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Remembering Civil War battle at Gettysburg 150 years later

An important anniversary is being celebrated in Pennsylvania through Independence Day weekend – the 150th anniversary of the Battle of Gettysburg, where the Confederate Army made   its ill-fated charge in the last clash of the pivotal battle of the Civil War. Here’s a look back:

The battle

Gettysburg was the Civil War’s turning point and its bloodiest battle. Up to 10,000 Union and Confederate troops died there from July 1-3, 1863, with another 30,000 wounded.

The generals

For the Union, Maj. Gen. George Meade led the Army of the Potomac. For the Confederates, Gen. Robert E. Lee led the Army of Northern Virginia.

The aftermath

Referred to by some as the “high water mark of the rebellion,” the battle ended Lee’s most ambitious attempt to invade Union territory.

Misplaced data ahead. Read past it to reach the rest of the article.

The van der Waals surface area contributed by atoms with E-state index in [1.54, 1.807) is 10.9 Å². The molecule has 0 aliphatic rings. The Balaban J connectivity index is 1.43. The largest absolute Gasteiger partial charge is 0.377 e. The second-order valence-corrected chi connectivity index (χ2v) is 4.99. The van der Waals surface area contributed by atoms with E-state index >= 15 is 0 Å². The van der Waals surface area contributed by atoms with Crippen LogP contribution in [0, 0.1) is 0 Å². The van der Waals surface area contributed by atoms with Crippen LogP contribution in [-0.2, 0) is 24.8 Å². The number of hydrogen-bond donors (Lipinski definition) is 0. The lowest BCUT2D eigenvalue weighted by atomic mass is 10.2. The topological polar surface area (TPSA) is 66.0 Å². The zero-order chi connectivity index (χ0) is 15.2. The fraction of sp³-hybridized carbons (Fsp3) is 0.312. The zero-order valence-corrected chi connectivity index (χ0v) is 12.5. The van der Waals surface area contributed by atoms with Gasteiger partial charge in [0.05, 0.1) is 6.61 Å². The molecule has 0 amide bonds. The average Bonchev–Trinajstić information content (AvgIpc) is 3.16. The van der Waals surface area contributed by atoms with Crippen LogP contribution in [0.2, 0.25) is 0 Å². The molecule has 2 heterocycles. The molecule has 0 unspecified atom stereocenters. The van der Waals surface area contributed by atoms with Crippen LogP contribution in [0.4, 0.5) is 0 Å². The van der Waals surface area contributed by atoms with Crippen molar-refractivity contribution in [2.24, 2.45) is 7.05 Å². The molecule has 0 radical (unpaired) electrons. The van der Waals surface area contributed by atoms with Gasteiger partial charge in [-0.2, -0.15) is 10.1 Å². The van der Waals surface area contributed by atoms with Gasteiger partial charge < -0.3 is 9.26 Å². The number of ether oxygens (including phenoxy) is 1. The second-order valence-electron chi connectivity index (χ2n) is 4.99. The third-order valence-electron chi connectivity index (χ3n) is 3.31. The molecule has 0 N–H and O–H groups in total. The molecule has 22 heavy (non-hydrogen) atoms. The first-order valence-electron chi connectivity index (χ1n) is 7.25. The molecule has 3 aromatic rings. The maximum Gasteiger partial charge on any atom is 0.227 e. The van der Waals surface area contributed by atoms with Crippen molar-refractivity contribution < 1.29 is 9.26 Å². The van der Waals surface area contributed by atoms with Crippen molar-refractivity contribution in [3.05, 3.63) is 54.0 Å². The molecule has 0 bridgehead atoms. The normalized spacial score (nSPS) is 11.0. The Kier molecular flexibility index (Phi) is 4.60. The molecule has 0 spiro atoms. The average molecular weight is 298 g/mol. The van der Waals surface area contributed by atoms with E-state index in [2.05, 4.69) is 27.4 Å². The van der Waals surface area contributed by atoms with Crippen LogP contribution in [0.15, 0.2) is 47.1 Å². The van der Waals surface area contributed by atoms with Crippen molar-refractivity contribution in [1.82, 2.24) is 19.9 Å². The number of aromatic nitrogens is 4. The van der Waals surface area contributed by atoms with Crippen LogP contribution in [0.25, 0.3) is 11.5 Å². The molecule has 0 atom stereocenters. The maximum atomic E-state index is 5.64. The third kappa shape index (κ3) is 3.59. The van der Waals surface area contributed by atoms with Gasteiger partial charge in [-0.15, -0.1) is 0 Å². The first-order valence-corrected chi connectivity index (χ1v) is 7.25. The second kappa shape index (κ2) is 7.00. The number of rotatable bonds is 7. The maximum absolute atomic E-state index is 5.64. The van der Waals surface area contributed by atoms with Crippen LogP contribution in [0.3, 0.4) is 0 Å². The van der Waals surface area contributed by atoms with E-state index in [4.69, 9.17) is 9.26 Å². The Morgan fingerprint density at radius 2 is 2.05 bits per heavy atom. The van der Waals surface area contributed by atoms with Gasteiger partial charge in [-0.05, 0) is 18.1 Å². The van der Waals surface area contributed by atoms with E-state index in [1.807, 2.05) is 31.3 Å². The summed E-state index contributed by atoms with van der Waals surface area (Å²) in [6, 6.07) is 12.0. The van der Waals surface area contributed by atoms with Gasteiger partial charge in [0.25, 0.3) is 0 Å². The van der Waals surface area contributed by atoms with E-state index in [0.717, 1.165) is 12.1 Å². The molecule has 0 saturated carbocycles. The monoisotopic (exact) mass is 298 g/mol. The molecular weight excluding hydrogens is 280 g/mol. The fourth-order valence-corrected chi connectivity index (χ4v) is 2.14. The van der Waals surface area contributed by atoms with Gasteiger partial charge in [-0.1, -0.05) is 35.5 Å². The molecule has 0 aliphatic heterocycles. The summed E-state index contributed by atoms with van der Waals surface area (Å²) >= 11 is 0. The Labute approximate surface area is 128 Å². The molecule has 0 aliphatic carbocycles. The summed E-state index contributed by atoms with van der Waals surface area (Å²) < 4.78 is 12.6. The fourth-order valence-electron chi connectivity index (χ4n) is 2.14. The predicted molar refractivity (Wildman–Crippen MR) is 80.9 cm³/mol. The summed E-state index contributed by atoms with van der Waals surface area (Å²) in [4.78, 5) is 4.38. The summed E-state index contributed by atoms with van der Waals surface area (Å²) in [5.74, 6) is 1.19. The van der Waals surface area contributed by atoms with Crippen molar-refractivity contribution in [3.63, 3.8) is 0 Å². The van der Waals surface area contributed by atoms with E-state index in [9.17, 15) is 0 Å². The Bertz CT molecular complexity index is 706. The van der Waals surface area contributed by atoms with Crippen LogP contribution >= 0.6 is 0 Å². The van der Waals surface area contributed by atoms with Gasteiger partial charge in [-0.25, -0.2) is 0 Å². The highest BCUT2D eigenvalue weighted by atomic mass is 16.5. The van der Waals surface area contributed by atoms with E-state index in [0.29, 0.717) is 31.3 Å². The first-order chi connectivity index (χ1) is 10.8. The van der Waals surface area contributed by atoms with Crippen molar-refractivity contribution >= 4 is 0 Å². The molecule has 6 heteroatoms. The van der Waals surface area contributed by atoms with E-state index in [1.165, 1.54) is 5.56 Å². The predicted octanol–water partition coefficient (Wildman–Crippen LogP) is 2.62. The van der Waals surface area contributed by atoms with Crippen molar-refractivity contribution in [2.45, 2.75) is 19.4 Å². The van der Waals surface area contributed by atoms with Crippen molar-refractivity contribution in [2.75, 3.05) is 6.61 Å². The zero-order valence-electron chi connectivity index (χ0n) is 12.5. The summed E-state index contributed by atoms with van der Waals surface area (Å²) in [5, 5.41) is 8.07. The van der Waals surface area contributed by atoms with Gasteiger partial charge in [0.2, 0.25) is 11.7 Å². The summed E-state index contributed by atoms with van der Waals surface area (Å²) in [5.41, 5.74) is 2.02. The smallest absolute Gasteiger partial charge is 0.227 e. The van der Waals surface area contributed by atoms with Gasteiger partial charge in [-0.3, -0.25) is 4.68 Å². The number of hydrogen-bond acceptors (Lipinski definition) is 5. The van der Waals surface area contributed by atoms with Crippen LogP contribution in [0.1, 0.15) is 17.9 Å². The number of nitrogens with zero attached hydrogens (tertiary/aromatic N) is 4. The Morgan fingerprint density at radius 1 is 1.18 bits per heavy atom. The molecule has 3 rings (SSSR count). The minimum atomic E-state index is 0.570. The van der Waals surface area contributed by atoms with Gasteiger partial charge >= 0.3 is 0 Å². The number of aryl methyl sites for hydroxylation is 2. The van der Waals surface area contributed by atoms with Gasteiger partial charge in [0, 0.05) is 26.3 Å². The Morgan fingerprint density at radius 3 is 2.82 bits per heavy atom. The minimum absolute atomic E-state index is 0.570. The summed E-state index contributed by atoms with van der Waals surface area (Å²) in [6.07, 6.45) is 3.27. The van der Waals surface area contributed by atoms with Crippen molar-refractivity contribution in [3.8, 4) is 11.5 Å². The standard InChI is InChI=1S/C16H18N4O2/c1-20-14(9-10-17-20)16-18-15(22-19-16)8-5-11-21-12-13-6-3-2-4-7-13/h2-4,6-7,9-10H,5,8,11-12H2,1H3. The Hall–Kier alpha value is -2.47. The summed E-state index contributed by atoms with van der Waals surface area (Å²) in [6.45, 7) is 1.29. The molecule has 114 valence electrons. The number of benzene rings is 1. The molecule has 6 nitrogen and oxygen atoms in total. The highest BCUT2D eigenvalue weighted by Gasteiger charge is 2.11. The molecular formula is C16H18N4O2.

The address

President Abraham Lincoln’s famous Gettysburg Address (“Four score and seven years ago …”) was made later that year, when Soldiers National Cemetery was dedicated in November 1863.

The anniversary

Two big Civil War re-enactments were scheduled during a 10-day celebration, which runs through Sunday. The National Park Service’s commemorative ceremony last Sunday featured a keynote address by author and historian Doris Kearns Goodwin.

Mystery solved?

Why did Lee order the ill-fated attack on Little Round Top during the Battle of Gettysburg? Historians have long wrestled with that question, and now a geographer has come up with an answer, using sophisticated mapping software to recreate the battlefield exactly as Lee saw it. The explanation: Lee simply couldn’t see many of the Union soldiers amid the hills and valleys. As a result, the Confederate general underestimated his enemy’s troop strength. The map is live on the Smithsonian’s website, at

By the numbers

1.2 million: Visitors each year to Gettysburg National Military Park

200,000: Visitors expected during the 150th anniversary celebration

7,500: Residents of Gettysburg, Pa.

Sources: Associated Press, National Park Service,

The Gettysburg Foundation